Despite Elena Kagan’s impressive “evasiveness,” observers have noted a loose and shifting commitment to the principle of free speech. But her position, and that of liberal legal academics, is really quite simple: She favors free speech for the right people but not for the wrong people, for the right interests but not for the wrong interests.
The whole project of modern liberalism has been to distribute “rights” in ways that liberals deem socially valuable. This rejects the founders’ view that God and/or Nature endowed individuals with rights, which governments are instituted to protect. Twentieth century progressives and liberals believed instead the governments distribute rights according to elites’ sense of social good.
The founders had a holistic, “seamless garment” view of rights. The made no distinction between property rights and free speech rights. Rather, land, capital, money or other tangible economic rights were simply one facet of “property,” which included anything, tangible or intangible, to which one could claim ownership. This is the meaning of the Latin root of the word, proprius, a possessive pronoun meaning “mine.” When John Locke used the term “property,” he meant this–everything to which one had a right. When he spoke of land, capital, chattels, or money, he used the term “estates.”
James Madison echoed this in a 1792 essay. “It embraces every thing to which a man may attach a value and have a right; and which leaves to everyone else the like advantage…. A man has a property in his opinions and the free communication of them. He has a property of peculiar value in his religious opinions, and in the profession and practice dictated by them. He has a property very dear to him in the safety and liberty of his person. He has an equal property in the free use of his faculties and free choice of objects on which to employ them. In a word, as a man is said to have a right to his property, he may be equally said to have a property in his rights.”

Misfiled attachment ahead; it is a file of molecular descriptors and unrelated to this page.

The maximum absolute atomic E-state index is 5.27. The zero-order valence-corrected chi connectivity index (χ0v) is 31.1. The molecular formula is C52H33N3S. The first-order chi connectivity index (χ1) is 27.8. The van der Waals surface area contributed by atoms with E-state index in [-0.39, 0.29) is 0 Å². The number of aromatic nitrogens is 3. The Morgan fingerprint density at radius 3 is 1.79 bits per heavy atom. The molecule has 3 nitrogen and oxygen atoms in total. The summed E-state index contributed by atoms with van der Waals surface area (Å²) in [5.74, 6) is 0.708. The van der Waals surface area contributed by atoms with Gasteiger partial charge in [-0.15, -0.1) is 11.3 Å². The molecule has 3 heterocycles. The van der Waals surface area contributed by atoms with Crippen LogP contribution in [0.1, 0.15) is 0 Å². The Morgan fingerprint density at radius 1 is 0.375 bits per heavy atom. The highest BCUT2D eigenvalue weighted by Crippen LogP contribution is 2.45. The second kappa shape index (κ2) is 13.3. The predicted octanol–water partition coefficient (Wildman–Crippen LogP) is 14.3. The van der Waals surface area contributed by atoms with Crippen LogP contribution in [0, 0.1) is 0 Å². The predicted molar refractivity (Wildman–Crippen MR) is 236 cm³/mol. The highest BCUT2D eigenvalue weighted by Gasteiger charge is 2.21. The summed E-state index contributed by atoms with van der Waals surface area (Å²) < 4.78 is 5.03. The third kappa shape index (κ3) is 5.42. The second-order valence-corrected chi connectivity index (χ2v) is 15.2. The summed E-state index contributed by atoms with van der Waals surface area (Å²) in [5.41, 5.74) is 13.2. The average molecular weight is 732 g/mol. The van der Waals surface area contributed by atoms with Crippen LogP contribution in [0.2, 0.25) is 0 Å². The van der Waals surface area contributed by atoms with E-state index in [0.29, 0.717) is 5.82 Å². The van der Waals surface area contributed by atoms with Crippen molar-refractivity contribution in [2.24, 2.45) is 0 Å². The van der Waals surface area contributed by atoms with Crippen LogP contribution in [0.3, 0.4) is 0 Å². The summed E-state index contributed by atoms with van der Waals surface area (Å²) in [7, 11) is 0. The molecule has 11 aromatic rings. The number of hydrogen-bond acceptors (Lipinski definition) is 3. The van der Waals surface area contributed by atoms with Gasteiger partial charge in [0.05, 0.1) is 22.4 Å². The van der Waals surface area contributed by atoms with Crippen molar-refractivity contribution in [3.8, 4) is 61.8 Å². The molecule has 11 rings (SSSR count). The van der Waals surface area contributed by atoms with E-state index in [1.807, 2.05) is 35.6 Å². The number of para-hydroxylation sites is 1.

The progressives developed a double-standard of rights, one in which “property” rights are separated from and subordinated to “non-property” rights, often referred to as “personal” rights or “human” rights. The progressives were able to get the Supreme Court to abandon the protection of economic rights, while preserving judicial review for non-economic rights. It did so in a very famous footnote to a decision in which it upheld a congressional act prohibiting the interstate shipment of “filled milk” (an interesting story in itself–another place where the dairy lobby has left its mark on constitutional law).
The case was U.S. v. Carolene Products, and the Court noted, “The existence of facts supporting the legislative judgment is to be presumed,” in cases involving “ordinary commercial transactions.” In economic regulation, the Court would assume that legislation “rests upon some rational basis within the knowledge and experience of the legislators.” That is to say, the Court would accept any but the most wildly irrational basis for economic regulation. But “There may be narrower scope for operation of the presumption of constitutionality when legislation appears on its face to be within a specific prohibition of the Constitution, such as those of the first ten Amendments, which are deemed equally specific when held to be embraced within the Fourteenth,” Justice Stone wrote. “It is unnecessary to consider now whether legislation which restricts those political processes which can ordinarily be expected to bring about repeal of undesirable legislation, is to be subjected to more exacting judicial scrutiny under the general prohibitions of the Fourteenth Amendment than are most other types of legislation.” The note also suggested that the Court would scrutinize “statutes directed at particular religious, or national, or racial minorities,” and also be alert to “prejudice against discrete and insular minorities [which] may be a special condition, which tends seriously to curtail the operation of those political processes ordinarily to be relied upon to protect minorities, and which may call for a correspondingly more searching judicial inquiry.”
Simply put, some rights, and some groups, were entitled to more constitutional protection than others.
This doctrine became known as the “preferred freedoms” or “double standard” test. The Court has developed it largely by applying the Bill of Rights to the states. It is not surprising that it took the Supreme Court decades to get around to applying the Second Amendment to the states, since the right to bear arms is not a right that liberals cherish.
But, after liberals made free speech a preferred freedom, they began to worry about that right being used by the Right. Thus they invented ingenious arguments to justify college speech codes, the “fairness doctrine” in broadcasting, and, most recently, campaign finance reform. They are trying to find a double standard within the double standard, one that will limit freedom of speech to the groups and interests that liberals prefer. It’s no wonder that Dean Kagan sounds evasive.